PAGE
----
The streamlined mechanics of drawing and placing elements while being mindful of the flammable chemicals in the lab makes for a fast-playing title with some great strategy and push-your-luck decisions. What really made me love the game though, was the great player interaction. Even while players are viciously trying to complete compounds, there are a number of ways to cooperative with your fellow scientists…or pull the rug out from under them. During the Discovery phase, after elements are drawn, everyone is free to trade just about anything (aside from points and experiment levels). Elements, wild tokens, fire extinguishers, and even favors can be put up for grabs. This can lead to heated and desperate negotiations as players try to get their inventory in line by making mutually beneficial agreements. I really enjoyed this semi-cooperation, which is explored even further in the first Compounded expansion (which ships with the Kickstarter copies but will be available separately to non-backers as well). This includes double-wide compound cards that are quite difficult to complete and require two claim tokens to be placed on them, presumably from two different scientists who can both score upon its completion. Placing the claim tokens themselves is really where the strategy of the game comes in, as players can stake a claim to a “safe” non-flammable or high-scoring element early on but choose to try and complete unclaimed elements before others. In this case, they are able to place one of their unsued claim tokens as a hold on that compound, showing that they will gain the points for it at the end of the round. Savvy players will be able to steal attractive compounds right out from other players who hadn’t been able to claim or complete them yet, making the lead scientist position a powerful seat to have at any given time. As some compounds have specific effects when scored, such as triggering immediate fires, the lead scientists (who always scores his cards first) may also be able to wipe other completed cards out before they can be scored by others.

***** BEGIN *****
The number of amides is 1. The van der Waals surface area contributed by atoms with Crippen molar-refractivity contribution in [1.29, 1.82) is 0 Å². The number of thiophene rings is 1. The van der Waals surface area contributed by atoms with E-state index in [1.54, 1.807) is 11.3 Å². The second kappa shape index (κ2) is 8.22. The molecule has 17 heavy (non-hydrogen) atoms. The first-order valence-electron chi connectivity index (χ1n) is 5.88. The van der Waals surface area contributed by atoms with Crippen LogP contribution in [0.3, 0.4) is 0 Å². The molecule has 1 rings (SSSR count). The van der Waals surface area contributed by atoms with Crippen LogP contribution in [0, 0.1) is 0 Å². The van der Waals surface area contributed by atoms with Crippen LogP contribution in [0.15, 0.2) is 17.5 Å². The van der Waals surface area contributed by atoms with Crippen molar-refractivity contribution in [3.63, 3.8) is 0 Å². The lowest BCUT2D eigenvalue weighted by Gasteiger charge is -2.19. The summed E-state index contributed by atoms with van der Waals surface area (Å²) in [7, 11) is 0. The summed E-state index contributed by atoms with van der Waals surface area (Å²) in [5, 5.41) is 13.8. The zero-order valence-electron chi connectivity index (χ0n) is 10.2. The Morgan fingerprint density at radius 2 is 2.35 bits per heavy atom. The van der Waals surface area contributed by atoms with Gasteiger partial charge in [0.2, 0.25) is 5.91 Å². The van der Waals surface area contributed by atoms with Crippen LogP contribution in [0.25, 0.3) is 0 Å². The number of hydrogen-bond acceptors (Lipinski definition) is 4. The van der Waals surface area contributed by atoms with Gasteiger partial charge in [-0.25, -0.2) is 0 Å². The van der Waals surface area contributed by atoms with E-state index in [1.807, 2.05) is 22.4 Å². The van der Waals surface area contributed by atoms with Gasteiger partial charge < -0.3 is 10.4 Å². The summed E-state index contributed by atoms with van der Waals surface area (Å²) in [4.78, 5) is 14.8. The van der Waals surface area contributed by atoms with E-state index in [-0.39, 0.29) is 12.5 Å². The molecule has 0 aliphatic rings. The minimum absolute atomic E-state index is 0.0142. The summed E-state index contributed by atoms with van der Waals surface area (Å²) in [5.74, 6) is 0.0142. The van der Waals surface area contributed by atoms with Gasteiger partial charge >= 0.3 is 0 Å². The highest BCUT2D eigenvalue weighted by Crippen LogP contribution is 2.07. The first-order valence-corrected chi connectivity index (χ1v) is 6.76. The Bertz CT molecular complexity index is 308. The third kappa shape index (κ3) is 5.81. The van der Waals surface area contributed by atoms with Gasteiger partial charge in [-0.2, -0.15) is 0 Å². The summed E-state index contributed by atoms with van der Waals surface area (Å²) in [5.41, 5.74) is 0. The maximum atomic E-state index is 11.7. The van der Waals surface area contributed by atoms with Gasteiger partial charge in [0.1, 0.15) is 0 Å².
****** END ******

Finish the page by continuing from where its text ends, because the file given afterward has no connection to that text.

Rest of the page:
With the right group of friends, this game can be an absolute blast. Just to put that in perspective, one member of a group I regularly game with described his first playthrough of Compounded to be – and I’m not exaggerating – the greatest moment of board gaming he had experienced (see below). This was in reference to me staking claim to both sides one of the aforementioned larger compounds and working over several rounds to complete it. It already had a flame token on it and didn’t have a completed fire extinguisher. At the end of each round there was increasing tension that a fire would break out in the lab and erase my work, but I kept dodging the bullet. Then, with only one element remaining to be filled in order to score and gain the lead (an element that I already had on my workbench but could not place just yet due to the limits of that experiment track) a fire erupted and the other four scientists went ballistic. There was much trash-talking, yelling, a nearly flipped table, and more importantly, a very memorable session. I was also treated to mocking Facebook updates and those detestable BitStrip comics for days following. Here are a couple examples of them rubbing salt in my wounds: